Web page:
Of course, all this distributed solar adds to the complexity for utilities and grid operators, and underpins why we have technical rules and connection standards to ensure that households connecting individual systems to the grid do not cause unintended consequences for local network areas. As the forecasts for rooftop solar installations continue to be revised upwards, AEMO nevertheless remains sanguine about the potential for grid disruption:

…it is technically feasible to integrate this amount of rooftop PV into the network over the forecast horizon, through a mix of market, network, and non-network (such as storage) solutions to address issues such as increasing variability in system demand, low daytime demand, and increased ramping at morning and afternoon electricity system peaks.

Utilities themselves are acutely aware of the “non-negotiable social contract of keeping the lights on”, as mused by Frank Tudor, chief executive of Western Australia’s regional utility Horizon Power, in an opinion piece written before the eclipse. The emboldened South Australian government may take further comfort in the fact that its newly minted 150-megawatt Aurora Solar Energy Project would come into its own during such weather interruptions (more often due to clouds than eclipses), with its capacity to store solar power in molten salt storage tanks, to be dispatched as required during peak periods.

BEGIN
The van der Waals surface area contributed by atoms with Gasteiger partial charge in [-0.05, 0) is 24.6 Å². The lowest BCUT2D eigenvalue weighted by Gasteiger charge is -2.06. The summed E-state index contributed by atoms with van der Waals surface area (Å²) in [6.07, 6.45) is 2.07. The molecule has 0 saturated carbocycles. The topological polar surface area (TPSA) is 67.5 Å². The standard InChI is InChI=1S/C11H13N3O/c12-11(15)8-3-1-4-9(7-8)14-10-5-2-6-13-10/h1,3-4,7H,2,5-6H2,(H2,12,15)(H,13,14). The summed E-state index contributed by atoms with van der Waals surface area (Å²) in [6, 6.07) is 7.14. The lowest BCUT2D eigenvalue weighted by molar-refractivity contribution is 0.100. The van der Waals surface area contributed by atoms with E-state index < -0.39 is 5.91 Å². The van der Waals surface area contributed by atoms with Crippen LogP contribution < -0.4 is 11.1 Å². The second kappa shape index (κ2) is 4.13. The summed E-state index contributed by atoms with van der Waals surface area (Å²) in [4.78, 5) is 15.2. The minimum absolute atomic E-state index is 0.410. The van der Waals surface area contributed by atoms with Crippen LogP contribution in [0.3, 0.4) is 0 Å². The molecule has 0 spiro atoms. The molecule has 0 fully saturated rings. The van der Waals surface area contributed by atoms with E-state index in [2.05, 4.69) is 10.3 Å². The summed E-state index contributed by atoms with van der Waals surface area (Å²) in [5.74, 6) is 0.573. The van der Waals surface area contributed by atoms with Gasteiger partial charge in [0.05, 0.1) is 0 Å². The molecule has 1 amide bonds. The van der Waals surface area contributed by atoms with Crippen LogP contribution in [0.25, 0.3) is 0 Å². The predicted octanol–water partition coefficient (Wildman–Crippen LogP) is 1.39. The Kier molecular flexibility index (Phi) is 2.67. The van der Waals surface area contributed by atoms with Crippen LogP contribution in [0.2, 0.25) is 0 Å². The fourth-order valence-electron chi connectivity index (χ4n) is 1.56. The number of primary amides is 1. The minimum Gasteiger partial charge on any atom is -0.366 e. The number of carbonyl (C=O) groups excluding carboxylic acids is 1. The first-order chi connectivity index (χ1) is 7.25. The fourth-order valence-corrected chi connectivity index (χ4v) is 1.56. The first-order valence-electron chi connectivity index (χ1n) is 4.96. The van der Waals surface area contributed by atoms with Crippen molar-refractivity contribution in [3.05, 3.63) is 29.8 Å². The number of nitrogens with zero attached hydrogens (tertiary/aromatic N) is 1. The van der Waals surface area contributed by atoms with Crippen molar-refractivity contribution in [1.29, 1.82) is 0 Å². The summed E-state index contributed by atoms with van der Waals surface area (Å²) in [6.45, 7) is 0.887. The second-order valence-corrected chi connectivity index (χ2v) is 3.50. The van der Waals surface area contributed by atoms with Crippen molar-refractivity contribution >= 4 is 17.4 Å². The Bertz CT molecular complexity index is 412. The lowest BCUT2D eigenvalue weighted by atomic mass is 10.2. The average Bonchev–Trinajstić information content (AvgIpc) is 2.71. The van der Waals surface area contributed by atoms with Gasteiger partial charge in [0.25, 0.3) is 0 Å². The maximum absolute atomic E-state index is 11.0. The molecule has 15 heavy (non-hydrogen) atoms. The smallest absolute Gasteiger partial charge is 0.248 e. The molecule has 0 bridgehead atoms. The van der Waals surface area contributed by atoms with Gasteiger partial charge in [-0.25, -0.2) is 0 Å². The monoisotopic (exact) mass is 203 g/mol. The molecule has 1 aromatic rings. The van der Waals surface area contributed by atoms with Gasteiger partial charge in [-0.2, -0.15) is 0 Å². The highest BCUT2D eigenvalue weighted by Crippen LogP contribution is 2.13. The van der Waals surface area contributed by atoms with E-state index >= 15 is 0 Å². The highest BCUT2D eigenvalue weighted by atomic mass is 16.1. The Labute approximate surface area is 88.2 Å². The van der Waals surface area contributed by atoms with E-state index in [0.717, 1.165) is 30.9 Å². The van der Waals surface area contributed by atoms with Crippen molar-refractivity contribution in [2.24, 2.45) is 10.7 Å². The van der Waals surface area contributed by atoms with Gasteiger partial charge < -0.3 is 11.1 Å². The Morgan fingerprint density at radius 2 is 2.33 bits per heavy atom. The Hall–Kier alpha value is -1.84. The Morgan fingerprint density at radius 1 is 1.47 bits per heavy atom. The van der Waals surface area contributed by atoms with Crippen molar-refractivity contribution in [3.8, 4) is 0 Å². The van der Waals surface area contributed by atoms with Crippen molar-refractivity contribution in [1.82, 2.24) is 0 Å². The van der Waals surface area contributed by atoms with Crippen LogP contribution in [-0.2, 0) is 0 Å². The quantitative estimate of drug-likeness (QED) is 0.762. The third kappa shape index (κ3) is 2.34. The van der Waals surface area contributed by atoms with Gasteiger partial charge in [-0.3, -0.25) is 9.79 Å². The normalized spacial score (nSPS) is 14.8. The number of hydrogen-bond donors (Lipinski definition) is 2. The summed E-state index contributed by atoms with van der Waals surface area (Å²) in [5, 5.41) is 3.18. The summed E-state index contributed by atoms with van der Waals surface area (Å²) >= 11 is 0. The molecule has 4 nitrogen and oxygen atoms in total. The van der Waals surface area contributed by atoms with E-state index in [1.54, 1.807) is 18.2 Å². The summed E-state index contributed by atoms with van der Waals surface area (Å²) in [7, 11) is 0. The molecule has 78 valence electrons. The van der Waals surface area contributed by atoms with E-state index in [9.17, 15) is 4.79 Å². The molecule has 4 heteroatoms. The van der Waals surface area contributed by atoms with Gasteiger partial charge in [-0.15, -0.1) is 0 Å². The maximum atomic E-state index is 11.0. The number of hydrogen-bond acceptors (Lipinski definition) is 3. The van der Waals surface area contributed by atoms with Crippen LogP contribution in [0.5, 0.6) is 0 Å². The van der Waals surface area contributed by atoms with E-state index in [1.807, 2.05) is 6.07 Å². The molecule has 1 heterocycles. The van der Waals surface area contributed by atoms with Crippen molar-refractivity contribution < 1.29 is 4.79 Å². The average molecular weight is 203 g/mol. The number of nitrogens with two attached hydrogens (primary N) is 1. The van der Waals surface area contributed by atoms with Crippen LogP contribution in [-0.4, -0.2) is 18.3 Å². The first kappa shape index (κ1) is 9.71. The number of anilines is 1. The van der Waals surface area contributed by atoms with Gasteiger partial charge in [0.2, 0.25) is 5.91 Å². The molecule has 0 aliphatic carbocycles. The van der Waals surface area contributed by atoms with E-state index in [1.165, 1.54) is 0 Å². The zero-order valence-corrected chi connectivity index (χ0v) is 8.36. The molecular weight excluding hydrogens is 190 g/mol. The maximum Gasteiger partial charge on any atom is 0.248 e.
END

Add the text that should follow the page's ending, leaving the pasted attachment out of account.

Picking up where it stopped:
Lean and green machines

The eclipse also underlines how crucial the innovations in technology and data analytics will be in ensuring that electricity grids can still operate seamlessly as the share of renewable energy grows.

We are seeing this already in many small, isolated power networks across the country, where microgrids, particularly in coastal tourist towns with a proclivity for clean technology, are already pushing the limits of hosting capacity and driving utilities to explore big data solutions to assist with the integration of increased levels of solar PV.

One such example is the sky camera trial being conducted in Carnarvon, Western Australia, that will track weather patterns and anticipate cloud cover to help with grid stability. The trial is using machine learning to help predict the impact of weather on the grid, and to balance the fluctuations with other energy sources, thus helping the network to withstand such events without losing reliability.

Read more: Five things the east coast can learn from WA about energy.